Punitive Damage Decision Making: The Decisions of Citizens and Trial Court Judges

Posted: 11 Dec 2000

Abstract

Some states have allocated the authority to determine the amount of punitive damages to judges rather than to juries. The present study explored the determination of damages by jury eligible citizens and trial court judges. The punitive damage awards of both groups were of similar magnitude and variability. The compensatory damages of jurors were marginally lower but, in some conditions, were more variable than the compensatory damage awards of judges. Both groups appropriately utilized information about both the actual and potential severity of the harm to the plaintiff in determining punitive damages and used only the actual severity of the injury in determining compensatory damages. The punitive damage awards of both groups were influenced by the wealth of the defendant, but the compensatory damage awards of judges were marginally more influenced by defendant wealth than those of citizens. The results are discussed in the context of proposals for punitive damages reform.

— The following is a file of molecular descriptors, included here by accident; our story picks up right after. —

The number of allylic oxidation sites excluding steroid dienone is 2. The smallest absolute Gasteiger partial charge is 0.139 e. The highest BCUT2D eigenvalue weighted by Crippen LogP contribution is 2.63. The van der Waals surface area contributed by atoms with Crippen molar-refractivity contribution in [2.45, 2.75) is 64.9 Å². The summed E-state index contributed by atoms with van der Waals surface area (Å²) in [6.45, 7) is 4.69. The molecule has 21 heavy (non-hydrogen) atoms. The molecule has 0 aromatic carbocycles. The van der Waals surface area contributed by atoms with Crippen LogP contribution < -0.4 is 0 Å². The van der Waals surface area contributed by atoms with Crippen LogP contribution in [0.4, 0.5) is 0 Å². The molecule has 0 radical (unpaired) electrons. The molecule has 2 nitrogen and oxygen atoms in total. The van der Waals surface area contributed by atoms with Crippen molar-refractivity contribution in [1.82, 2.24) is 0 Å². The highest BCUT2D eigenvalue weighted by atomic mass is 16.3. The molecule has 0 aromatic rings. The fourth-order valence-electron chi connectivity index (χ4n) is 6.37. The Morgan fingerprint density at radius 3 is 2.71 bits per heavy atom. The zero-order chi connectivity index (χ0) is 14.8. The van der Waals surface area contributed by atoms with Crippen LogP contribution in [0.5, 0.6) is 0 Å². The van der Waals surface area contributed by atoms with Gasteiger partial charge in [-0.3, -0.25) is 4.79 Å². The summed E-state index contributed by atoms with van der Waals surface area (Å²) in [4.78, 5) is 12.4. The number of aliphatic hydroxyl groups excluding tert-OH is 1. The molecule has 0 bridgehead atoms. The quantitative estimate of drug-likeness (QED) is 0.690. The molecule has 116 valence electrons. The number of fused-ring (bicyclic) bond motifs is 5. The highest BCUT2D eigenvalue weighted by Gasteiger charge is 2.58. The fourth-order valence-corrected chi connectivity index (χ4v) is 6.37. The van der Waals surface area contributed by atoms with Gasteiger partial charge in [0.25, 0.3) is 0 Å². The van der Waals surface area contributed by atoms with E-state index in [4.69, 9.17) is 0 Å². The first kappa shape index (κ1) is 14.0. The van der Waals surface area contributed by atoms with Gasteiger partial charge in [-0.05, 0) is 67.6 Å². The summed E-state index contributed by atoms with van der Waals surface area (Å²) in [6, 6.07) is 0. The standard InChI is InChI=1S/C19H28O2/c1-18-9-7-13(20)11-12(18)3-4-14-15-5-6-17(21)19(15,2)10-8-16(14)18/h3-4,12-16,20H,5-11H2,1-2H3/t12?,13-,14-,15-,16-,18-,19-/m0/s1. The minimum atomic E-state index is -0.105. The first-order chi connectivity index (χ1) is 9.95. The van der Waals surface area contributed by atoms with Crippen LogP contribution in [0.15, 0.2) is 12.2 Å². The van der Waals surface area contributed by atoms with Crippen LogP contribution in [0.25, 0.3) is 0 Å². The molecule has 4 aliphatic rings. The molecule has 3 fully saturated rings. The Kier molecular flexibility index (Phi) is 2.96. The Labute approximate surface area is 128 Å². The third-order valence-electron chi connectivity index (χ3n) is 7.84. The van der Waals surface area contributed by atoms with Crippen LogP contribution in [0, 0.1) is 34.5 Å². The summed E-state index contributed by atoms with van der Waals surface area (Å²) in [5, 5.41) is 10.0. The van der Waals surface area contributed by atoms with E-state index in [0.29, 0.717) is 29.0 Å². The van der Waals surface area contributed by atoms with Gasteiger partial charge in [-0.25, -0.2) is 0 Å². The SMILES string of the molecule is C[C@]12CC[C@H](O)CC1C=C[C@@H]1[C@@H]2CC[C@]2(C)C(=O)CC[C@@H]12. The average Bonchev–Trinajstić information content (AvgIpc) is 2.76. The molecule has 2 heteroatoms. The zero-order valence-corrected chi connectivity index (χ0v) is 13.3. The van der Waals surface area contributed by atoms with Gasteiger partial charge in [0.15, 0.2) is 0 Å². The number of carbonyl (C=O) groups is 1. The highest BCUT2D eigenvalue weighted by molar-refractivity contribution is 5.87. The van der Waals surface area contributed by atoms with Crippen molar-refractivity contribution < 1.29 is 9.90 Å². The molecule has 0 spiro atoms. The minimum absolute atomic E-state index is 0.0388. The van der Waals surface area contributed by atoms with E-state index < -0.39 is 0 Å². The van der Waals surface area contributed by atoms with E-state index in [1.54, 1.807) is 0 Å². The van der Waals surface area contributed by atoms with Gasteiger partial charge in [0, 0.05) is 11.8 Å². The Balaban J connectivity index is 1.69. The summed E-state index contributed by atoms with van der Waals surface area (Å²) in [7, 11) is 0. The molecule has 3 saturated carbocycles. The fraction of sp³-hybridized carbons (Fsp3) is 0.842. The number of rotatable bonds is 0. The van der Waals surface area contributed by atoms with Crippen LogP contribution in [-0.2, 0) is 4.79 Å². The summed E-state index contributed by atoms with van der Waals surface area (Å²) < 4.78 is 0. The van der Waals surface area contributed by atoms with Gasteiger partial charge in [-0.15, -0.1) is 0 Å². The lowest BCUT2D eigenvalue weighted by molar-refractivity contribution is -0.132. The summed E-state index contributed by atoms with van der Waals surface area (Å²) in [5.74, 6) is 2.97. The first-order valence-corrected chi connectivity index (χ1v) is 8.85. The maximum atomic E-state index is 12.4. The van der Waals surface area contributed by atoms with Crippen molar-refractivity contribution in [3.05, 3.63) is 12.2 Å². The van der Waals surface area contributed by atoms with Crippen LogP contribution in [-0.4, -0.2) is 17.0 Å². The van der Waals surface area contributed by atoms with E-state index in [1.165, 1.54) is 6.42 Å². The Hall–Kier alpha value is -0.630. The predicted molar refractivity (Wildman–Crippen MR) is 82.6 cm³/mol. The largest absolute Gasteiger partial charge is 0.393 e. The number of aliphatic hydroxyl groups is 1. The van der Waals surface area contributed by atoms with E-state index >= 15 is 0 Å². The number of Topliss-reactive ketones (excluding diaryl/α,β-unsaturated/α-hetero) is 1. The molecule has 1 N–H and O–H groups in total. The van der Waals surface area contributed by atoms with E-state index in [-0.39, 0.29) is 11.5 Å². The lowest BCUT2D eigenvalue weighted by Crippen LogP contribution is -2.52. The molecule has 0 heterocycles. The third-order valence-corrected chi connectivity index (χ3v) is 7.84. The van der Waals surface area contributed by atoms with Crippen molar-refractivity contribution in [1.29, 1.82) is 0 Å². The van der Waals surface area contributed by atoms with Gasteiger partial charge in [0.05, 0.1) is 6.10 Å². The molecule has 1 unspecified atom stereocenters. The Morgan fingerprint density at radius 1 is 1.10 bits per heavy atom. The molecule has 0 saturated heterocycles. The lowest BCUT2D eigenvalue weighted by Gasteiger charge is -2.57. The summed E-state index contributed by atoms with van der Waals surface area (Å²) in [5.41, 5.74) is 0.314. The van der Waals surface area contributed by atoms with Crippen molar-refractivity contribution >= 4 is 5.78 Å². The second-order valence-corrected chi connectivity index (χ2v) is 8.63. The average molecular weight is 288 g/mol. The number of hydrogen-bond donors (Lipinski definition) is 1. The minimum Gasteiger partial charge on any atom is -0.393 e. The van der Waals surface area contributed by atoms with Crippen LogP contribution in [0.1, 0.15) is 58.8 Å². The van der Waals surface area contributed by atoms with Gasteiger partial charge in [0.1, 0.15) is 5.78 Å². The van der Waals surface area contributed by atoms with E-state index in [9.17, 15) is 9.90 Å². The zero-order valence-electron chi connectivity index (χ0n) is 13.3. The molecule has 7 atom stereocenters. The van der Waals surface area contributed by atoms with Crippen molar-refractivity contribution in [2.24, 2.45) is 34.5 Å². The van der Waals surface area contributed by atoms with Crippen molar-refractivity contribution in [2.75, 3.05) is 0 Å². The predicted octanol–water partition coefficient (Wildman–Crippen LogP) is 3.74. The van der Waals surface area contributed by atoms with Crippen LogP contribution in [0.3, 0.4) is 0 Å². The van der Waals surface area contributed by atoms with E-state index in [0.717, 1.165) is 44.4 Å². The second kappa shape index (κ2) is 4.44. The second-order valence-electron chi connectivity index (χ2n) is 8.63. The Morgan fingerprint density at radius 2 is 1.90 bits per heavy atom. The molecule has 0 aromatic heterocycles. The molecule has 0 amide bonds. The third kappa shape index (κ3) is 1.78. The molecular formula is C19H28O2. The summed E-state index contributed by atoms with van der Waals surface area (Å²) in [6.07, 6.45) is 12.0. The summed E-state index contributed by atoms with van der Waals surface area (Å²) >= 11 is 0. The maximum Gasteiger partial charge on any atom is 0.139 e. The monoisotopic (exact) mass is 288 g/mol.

JEL Classification: K13, K40

Suggested Citation

Robbennolt, Jennifer K., Punitive Damage Decision Making: The Decisions of Citizens and Trial Court Judges. Available at SSRN: https://ssrn.com/abstract=253038

Jennifer K. Robbennolt (Contact Author)

University of Illinois College of Law ( email )

504 E. Pennsylvania Avenue
Champaign, IL 61820
United States
217-333-6623 (Phone)

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